Bilingual Employees, Packaging Spark Sales for Grande

An independent operator who converted one of his two stores to a Hispanic format 15 months ago said sales are up 30%, with most of the increase coming after he hired more bilingual employees last April. Tom Evans, owner of Grande Foods, a 35,000-square-foot store in Cornelius, Ore., said bilingual packaging is also an important part of the store's offering, with products carrying bilingual

TIGARD, Ore. — An independent operator who converted one of his two stores to a Hispanic format 15 months ago said sales are up 30%, with most of the increase coming after he hired more bilingual employees last April.

Tom Evans, owner of Grande Foods, a 35,000-square-foot store in Cornelius, Ore., said bilingual packaging is also an important part of the store's offering, with products carrying bilingual labels — including certain health and beauty care items and the Special Value private-label line from his wholesaler, Los Angeles-based Unified Grocers — becoming big sellers.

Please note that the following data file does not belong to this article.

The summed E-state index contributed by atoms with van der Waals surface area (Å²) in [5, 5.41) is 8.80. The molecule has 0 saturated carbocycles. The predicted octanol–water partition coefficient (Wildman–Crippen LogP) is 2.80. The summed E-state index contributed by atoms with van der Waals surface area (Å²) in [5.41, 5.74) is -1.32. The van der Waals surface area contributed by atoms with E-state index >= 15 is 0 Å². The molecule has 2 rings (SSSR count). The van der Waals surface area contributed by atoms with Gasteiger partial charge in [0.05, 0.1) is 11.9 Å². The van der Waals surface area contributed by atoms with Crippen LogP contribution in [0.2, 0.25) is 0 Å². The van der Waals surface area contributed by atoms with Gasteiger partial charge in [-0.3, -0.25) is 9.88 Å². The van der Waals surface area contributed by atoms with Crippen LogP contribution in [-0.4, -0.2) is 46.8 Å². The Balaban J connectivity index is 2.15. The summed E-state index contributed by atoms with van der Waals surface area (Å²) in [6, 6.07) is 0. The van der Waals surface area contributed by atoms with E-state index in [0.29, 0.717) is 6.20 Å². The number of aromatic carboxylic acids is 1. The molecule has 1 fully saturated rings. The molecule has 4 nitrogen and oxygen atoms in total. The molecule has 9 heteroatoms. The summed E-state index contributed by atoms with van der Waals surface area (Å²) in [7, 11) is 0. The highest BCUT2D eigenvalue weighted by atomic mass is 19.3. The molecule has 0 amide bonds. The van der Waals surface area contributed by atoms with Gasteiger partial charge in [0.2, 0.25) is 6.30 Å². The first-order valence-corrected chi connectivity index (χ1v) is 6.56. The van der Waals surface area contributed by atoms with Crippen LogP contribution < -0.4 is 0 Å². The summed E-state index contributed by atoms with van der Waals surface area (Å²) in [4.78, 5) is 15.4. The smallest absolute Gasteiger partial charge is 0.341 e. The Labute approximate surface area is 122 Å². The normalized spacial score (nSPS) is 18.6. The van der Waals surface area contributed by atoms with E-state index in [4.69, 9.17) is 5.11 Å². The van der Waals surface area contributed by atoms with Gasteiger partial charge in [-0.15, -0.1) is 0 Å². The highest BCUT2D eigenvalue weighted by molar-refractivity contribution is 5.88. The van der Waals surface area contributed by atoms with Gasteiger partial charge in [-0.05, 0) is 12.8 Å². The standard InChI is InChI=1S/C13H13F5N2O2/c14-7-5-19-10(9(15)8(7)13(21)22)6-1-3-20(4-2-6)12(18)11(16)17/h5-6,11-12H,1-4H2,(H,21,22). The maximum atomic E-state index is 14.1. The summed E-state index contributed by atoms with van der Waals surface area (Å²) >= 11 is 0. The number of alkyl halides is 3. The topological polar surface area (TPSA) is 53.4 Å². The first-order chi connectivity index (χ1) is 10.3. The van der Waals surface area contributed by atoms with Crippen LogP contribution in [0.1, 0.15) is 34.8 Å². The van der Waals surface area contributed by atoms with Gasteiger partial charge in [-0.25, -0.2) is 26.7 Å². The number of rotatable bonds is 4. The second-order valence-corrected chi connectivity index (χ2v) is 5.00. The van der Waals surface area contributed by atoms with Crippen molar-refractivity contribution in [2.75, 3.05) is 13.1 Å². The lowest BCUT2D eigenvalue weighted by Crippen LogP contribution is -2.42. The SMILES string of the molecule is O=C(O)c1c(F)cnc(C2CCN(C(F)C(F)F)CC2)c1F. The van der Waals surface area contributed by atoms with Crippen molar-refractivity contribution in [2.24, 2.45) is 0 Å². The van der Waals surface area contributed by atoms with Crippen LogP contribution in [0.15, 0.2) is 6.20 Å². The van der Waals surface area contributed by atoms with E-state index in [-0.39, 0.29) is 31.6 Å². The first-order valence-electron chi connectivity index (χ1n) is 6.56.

“Anything we can get that's bilingual, we jump on,” Evans said in a presentation at the 13th annual Executive Forum sponsored here by the Food Industry Leadership Center at Portland State University.

Evans said he would like to use more Latino-oriented point-of-sale materials but complained that key beer and soft drink companies have failed to make those materials available to him. “We know they are available in other markets,” Evans said, “but we're not getting them here.”

Evans said he converted one of his two stores to a Hispanic format in mid-2006 in anticipation of the opening next year of a Wal-Mart Supercenter 10 blocks away. The area around the store is 40% Hispanic.

“One of the things we did wrong when we opened was having too many employees that didn't speak Spanish,” Evans said. “But we learned some Latino customers want to ask questions and communicate in their native language, so we were running into communication problems. Now 95% of the employees speak Spanish.”

Evans said he talks with his employees and customers “to assess what we're doing right and wrong. For example, we originally didn't carry the Goya brand when we opened, but we now have a 12-foot section that is selling very well because we listened to our customers and our employees.”